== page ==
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The Promise of Kepler-62f: A Distant Earth-like World

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On April 18, 2013, NASA’ astronomers announced the discovery of a new planetary system composed of five worlds orbiting a star somewhat cooler and smaller than the Sun, approximately 1,200 light-years away from us in the constellation Lyra.

The outermost of them, named Kepler-62f, looks hopeful for supporting life. Around 40% larger than our planet, Kepler-62f is likely a solid planet within the star’s habitable zone, where conditions may be just right for liquid water to form.

Giving its good shape and size, the unique planet may even possess surface oceans, but back then, NASA’s Kepler mission failed to gather sufficient information about Kpler-62f’ composition, atmosphere or orbit.

At that size, Kepler-62f is within the range of planets that are likely to be rocky and possibly could have oceans,

said Aomawa Shields, lead author of the study published in the May 13 issue of the journal Astrobiology.

So, to determine whether Kepler-62f could harbor life, Aomawa Shields ran computer simulations and thus came up with various scenarios of possible atmospheric conditions and orbital shape of the planet.

We found there are multiple atmospheric compositions that allow it to be warm enough to have surface liquid water. This makes it a strong candidate for a habitable planet.

  On Earth, carbon dioxide makes up about 0.04% of the atmosphere. Because Kepler-62f is much farther from its parent star than Earth is to the Sun, it would need a thick carbon dioxide-rich atmosphere to stop its water from freezing — it needs to have three to five times a thicker atmosphere than the Earth’s in order to be considered consistently habitable during the entire year.

But, what if the carbon-dioxide levels are low or closer to those found on Earth? Shields estimated the temperature on the planet rises above freezing during certain times of the year which may result in melting of the ice sheets to form liquid water – enough to sustain life.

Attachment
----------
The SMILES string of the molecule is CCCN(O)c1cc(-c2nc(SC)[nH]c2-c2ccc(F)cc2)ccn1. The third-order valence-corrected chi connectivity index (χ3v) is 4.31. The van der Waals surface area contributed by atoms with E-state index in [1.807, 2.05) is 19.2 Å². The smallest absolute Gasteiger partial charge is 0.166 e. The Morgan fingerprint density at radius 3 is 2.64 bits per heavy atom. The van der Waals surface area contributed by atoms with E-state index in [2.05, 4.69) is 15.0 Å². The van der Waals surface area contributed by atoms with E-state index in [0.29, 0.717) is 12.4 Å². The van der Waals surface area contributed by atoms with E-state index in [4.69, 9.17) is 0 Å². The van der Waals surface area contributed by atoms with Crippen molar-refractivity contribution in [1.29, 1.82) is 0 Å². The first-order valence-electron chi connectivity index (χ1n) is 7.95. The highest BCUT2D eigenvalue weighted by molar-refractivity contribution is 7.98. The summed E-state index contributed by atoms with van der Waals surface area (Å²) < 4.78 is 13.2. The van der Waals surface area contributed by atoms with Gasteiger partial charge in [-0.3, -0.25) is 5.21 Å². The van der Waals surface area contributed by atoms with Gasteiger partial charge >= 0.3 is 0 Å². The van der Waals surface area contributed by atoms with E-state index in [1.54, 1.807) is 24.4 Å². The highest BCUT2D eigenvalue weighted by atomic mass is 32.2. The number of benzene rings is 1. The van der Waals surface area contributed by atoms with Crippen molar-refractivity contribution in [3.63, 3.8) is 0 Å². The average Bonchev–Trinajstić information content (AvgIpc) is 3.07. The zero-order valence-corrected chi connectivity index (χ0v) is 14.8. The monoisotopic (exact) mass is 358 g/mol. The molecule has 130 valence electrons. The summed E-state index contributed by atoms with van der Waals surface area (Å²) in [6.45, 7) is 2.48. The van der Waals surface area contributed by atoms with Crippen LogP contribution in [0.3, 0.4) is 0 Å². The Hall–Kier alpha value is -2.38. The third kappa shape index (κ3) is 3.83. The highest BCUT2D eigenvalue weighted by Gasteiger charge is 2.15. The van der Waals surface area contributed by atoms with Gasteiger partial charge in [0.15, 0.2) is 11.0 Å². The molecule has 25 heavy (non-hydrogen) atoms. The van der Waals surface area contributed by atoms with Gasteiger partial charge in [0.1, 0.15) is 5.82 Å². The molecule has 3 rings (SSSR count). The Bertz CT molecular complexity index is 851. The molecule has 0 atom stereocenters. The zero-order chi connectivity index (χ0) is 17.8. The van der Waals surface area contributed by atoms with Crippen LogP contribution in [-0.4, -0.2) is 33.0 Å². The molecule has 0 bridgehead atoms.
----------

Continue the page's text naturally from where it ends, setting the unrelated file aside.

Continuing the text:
Though astronomers don’t know for sure whether life could exist on Kepler-62f, but Dr Shields is optimistic about finding life in the universe.

This technique will help us understand how likely certain planets are to be habitable over a wide range of factors, for which we don’t yet have data from telescopes,

she said.

And it will allow us to generate a prioritized list of targets to follow up on more closely with the next generation of telescopes that can look for the atmospheric fingerprints of life on another world.

Kepler-62f and Kepler’ Legacy

To date, NASA’ Kepler Telescope has discovered more than 2300 exoplanets and more than twice are as-yet unconfirmed planetary candidates, but only few are considered to belong in the “habitable zone” — the range of orbits around a star within which a planetary surface can support liquid water.

The most habitable planet to date is Kepler-452b but it is located 1,400 light-years away from us, so unless we invent a way of prolonging our lives drastically, it might remain a pipe dream for now.

But there are others relatively close planets to us that could be habitable, like Gliese 581d which is just 20 light years away; who knows, maybe soon we could detect exoplanets even closer than Gliese 581d, maybe there’s a planet in Alpha Centauri star system waiting for us to be discovered, or within the range of 10 ly from us.

Whether or not intelligent life actually exists in our universe, we know for sure there is life out there and we are getting closer and closer to find it.



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